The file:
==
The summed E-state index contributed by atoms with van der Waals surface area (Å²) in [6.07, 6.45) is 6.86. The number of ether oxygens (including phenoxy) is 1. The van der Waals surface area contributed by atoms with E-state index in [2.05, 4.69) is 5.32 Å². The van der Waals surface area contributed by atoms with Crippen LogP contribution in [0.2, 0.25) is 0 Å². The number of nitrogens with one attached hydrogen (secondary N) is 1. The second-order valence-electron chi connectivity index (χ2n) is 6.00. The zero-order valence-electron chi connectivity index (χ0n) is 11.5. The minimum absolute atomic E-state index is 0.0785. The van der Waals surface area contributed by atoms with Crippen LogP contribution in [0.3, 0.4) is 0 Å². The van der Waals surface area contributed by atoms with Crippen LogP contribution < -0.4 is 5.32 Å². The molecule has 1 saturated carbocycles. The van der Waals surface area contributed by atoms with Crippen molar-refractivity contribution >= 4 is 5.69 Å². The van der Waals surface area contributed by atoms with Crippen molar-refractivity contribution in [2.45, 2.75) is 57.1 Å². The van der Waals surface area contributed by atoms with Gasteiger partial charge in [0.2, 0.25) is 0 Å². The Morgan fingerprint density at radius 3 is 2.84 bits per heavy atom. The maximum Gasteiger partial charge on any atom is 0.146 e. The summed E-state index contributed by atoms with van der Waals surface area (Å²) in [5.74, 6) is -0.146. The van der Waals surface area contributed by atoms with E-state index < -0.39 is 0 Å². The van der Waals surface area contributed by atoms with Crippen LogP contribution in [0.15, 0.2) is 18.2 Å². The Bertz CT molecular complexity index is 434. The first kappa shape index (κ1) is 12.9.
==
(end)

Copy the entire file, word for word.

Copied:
The summed E-state index contributed by atoms with van der Waals surface area (Å²) in [6.07, 6.45) is 6.86. The number of ether oxygens (including phenoxy) is 1. The van der Waals surface area contributed by atoms with E-state index in [2.05, 4.69) is 5.32 Å². The van der Waals surface area contributed by atoms with Crippen LogP contribution in [0.2, 0.25) is 0 Å². The number of nitrogens with one attached hydrogen (secondary N) is 1. The second-order valence-electron chi connectivity index (χ2n) is 6.00. The zero-order valence-electron chi connectivity index (χ0n) is 11.5. The minimum absolute atomic E-state index is 0.0785. The van der Waals surface area contributed by atoms with Crippen LogP contribution in [0.3, 0.4) is 0 Å². The van der Waals surface area contributed by atoms with Crippen LogP contribution < -0.4 is 5.32 Å². The molecule has 1 saturated carbocycles. The van der Waals surface area contributed by atoms with Crippen molar-refractivity contribution >= 4 is 5.69 Å². The van der Waals surface area contributed by atoms with Crippen molar-refractivity contribution in [2.45, 2.75) is 57.1 Å². The van der Waals surface area contributed by atoms with Gasteiger partial charge in [0.2, 0.25) is 0 Å². The Morgan fingerprint density at radius 3 is 2.84 bits per heavy atom. The maximum Gasteiger partial charge on any atom is 0.146 e. The summed E-state index contributed by atoms with van der Waals surface area (Å²) in [5.74, 6) is -0.146. The van der Waals surface area contributed by atoms with E-state index < -0.39 is 0 Å². The van der Waals surface area contributed by atoms with Crippen LogP contribution in [0.15, 0.2) is 18.2 Å². The Bertz CT molecular complexity index is 434. The first kappa shape index (κ1) is 12.9.